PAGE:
Chapter 41 Escape on Venus by Edgar Rice Burroughs

Duare started the motor, that she might keep the anotar under control; but she let it continue to drift down the river. Finally she found that for which she was looking—a little island with a patch of backwater at its lower end. She brought the anotar into this quiet water and dropped anchor.

Vik-yor paid no attention to what was going on; it was still gobbling nuts like a famished squirrel. Duare reached for a nut, but Vik-yor struck her hand away and pushed the nuts out of her reach. Duare watched it in amazement; it scarcely hesitated long enough to chew the tough meat of the nuts; it even had to gasp for breath. Soon it commenced to laugh, and then it would stop long enough to sing; only to commence again a moment later.

"Wine!" it cried; "If I only had wine! But there is water." It looked around and saw that the anotar was swinging idly against the shore of a small island. "What are we doing here?" it demanded.

"We are going to remain here overnight," said Duare. "I am tired."

"I am going ashore," said Vik-yor. "You won't go off and leave me; because I have the vial and the pistol." It commenced to laugh and sing, as it gathered up all of the remaining nuts and carried them ashore; then it lay down on its belly and drank from the river.

It continued to eat and drink until Duare thought that it must burst; and the more it ate and drank, the more hysterical it became. In final and complete ecstasy, it rolled upon the ground, screaming and laughing; then it lay still, panting. It lay there for about fifteen minutes; then it rose slowly to its feet, completely enervated.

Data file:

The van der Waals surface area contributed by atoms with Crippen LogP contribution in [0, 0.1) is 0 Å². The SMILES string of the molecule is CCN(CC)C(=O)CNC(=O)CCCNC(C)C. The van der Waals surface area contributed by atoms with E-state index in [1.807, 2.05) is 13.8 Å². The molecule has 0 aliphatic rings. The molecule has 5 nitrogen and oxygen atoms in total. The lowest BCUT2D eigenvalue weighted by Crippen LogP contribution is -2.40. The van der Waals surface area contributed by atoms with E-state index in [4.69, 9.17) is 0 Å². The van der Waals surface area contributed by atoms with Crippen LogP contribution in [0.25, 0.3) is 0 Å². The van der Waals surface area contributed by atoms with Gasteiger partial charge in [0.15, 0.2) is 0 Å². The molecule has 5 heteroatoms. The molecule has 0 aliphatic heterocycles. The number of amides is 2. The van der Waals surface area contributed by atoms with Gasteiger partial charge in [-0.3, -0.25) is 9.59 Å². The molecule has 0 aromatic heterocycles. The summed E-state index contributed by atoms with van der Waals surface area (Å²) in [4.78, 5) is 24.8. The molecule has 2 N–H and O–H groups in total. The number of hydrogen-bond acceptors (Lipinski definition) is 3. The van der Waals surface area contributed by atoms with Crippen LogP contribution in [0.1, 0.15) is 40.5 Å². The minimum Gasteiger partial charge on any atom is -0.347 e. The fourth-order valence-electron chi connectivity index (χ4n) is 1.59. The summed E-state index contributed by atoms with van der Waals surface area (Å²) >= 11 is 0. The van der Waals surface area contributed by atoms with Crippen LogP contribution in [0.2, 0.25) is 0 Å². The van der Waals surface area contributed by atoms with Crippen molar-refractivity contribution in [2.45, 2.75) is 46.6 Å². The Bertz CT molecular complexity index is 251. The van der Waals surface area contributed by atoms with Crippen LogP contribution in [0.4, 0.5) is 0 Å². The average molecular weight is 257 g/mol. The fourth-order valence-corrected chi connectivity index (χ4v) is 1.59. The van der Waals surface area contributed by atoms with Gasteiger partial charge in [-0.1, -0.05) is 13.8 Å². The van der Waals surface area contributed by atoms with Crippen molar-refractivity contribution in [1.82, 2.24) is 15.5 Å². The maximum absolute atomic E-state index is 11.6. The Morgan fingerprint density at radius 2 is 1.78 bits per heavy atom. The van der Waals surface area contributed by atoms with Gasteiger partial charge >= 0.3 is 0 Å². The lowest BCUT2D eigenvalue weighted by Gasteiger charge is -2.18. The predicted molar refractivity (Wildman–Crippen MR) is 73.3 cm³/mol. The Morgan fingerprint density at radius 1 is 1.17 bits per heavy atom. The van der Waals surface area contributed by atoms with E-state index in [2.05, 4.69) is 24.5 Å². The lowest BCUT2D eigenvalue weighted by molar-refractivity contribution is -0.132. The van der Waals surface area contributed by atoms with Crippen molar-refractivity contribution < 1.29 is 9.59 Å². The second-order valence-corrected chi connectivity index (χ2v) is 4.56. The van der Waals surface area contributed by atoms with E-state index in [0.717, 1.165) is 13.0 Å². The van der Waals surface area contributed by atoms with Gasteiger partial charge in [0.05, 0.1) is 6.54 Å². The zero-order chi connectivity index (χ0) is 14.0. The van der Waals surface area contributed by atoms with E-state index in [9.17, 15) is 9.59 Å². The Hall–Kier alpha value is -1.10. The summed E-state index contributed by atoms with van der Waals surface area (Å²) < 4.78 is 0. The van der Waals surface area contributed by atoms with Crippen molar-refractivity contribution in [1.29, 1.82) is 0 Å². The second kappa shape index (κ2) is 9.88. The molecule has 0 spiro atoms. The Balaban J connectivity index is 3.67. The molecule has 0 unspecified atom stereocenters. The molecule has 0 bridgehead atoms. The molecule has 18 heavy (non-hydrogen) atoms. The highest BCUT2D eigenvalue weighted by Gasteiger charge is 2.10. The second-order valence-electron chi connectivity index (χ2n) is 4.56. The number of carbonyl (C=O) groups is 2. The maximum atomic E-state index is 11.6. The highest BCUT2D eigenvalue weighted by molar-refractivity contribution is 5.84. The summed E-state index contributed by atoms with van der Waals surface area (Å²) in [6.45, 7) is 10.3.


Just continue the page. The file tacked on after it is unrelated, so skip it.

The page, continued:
It took a few steps toward the anotar, its eyes glassy and staring; it shuddered and fell to the ground, writhing in convulsions; it screamed. "I am dividing!" it cried; "and I can't divide!"

Duare watched it in the throes of its futile contortions until it died.

Duare went ashore and took the vial and the pistol from the thing's pocket pouches; then she weighed anchor and started the motor. The anotar rose like a great bird and circled, while Duare got her bearings. The subdued light of the young night gave good visibility; at midnight it would be darkest, for then the Sun would be shining upon the opposite side of the outer cloud envelope, and the refracted light would be at its lowest intensity. By midnight, Duare could be back at Voo-ad.

She set her course toward the north. The great mountain range was upon her left, mysterious and a little frightening in the half light; then came the mighty forest, dark and forbidding. What a different world this was without Carson ! Now it was a world filled with loneliness and menace, a gloomy, terrifying world. With him, it would have been just as dark, but it would have been thrilling and interesting.

But now she was flying back to him! Would her bold plan of rescue be crowned with success? These were the questions to which the night and the hours held the answers.